The site of the ultimate game will probably be announced next week.
So will the unique name.
Not so fast on either the selection committee or the formula for sharing the revenue.
But all systems are go on the upcoming Division I college football playoff in 20 months that figures to reshape the sport and the current bowl system.
Let the branding begin.
“We want it to be more like the Masters than NASCAR,” Big 12 commissioner Bob Bowlsby said Tuesday. “There’s a lot of sentiment toward that. It’s been a very thoughtful process. We’ve looked into everything like television, sponsorships and how it will be portrayed.”
When the 11 major conference commissioners and Notre Dame’s athletic director convene in Pasadena for three days next week, they’ll tackle the pivotal issues facing the first playoff setup for the 2014 season.
Only Arlington and Tampa, Fla., bid for the rights to host the initial national championship game. Almost everyone considers it a slam dunk the game will be held at Cowboys Stadium.
No one’s leaked out information on a possible name, but I’m looking for something very basic and classy like The Champions or The Championship.
“Are we close to a name? Yes,” Bowlsby said after a panel discussion of advertising and public relations students on the University of Texas campus. “That one’s probably done. I think it’s going to be pretty cool.”
College football has finally taken control of its sport and moved toward a proper resolution the same as the NCAA’s other 88 sports — on a playing field, not in a poll.
“This is going to be what I grew up with, having football on New Year’s Day,” Bowlsby said. “I think college football is going to recapture that two-day holiday. I think people are going to plan their holiday festivities around it. I think the consuming population will be surprised how good the new playoff will be. It’s going to be great.”
And long overdue.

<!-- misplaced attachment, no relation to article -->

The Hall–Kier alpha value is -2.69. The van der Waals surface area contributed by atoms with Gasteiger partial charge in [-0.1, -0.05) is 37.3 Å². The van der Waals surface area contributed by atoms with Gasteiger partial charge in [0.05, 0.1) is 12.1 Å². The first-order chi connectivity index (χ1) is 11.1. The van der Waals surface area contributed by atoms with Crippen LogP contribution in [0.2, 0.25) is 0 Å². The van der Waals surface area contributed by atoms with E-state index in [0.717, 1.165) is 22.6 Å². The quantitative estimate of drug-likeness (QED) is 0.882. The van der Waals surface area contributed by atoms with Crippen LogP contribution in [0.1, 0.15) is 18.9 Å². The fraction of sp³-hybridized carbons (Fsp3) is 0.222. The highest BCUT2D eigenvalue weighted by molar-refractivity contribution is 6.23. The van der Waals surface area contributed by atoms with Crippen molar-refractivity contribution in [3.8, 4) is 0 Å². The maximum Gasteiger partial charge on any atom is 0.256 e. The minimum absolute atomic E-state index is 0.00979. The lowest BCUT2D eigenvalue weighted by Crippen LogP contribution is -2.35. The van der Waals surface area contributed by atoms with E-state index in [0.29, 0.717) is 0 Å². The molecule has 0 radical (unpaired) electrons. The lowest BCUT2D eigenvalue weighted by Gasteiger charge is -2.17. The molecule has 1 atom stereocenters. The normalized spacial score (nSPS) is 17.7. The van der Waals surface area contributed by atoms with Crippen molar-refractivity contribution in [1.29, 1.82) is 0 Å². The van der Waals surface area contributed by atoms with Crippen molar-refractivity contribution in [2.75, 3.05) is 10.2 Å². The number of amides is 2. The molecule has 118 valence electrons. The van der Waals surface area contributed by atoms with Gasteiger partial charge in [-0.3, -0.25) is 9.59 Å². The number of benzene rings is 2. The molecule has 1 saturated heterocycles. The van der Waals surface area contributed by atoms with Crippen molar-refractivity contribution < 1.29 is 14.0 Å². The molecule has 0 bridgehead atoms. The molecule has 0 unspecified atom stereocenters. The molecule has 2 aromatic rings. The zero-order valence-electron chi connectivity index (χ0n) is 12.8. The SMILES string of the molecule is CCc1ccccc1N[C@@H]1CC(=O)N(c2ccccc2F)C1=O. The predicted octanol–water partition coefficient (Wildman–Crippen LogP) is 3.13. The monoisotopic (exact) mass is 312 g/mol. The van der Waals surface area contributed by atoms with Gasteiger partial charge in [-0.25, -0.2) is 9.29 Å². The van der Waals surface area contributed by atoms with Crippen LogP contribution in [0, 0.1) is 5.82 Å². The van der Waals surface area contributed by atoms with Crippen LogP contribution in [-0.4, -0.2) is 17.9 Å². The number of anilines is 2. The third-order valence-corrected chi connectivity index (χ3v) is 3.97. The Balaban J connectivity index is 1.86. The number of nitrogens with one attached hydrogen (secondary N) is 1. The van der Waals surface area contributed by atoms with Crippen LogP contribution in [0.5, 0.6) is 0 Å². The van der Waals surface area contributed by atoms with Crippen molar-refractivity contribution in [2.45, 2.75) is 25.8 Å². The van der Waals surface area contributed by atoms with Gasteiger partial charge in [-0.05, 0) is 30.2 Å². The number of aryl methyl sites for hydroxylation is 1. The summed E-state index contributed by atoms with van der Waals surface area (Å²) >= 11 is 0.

The sport for too long has given away its game to the bowl games, the guys in the brightly colored blazers and the television networks. Tim Weiser, the Big 12’s deputy commissioner, mentioned that conferences also are discussing taking over bowl games themselves and all that entails — lower ticket guarantees for the schools, greater share of the revenue, times and locations — instead of having the tail continue to wag the dog.
The Big 12 and SEC have already done that, agreeing to a Champions Bowl arrangement between their two league winners if they are not involved in the four-team post-season. Former Big 12 commissioner Dan Beebe, also on the panel, joked, “I think the Big 12 will win four of the next five national championships.”
At least, I think he was joking. Beebe spoke publicly for one of the few times since he was forced out of the Big 12. He said he felt validated when the league chose the path of shared granting of third-tier rights that he recommended.
“I feel gratified the things I advocated were ultimately adopted,” Beebe said. “I felt we were in a bus heading over the cliff, then they turned back and ran over me.”
Everyone seems to be on the same bus now, with some details to come.
As Bowlsby said, “I don’t know if much will come out next week with the selection committee. We’ve done a lot of work on it, but to say it’s ripe yet, that would not be accurate.”
The size and identity of the selection committee, of course, remains a sticking point because all the conferences require representation. Agreeing on a lone representative of a conference can be tricky. Would Alabama be happy if Pat Dye represented the SEC? How would Texas like the makeup of a committee that includes Barry Switzer?
The playoff will create as many issues as it solves, but even that scenario betters the outcome of three dozen — many of them meaningless — bowl games. Perhaps overgrown leagues like the SEC and Big Ten will come to the realization that an extra conference championship game will become too big a detriment to their national title aspirations as the Big 12 learned when teams like Kansas State and Texas were knocked off.
Even though Bowlsby has said the Big 12 has considered petitioning in the name of deregulation that conferences be allowed to play a title game even if they don’t have the requisite 12 members, it has not gone forward with the idea.
“If we were successful in having that rule deregulation, I’m not sure we’d have a post-season playoff even if we could,” Bowlsby said. “It just doesn’t make sense to stipulate how conferences declare their champions. It’s part fishing expedition. I wouldn’t say we have any grand plan.”
But finally college football does.
BOHLS, GOLDEN CHAT
Join columnists Kirk Bohls and Cedric Golden at 11 a.m. Wednesday for their weekly live chat, at statesman.com/bevobeat.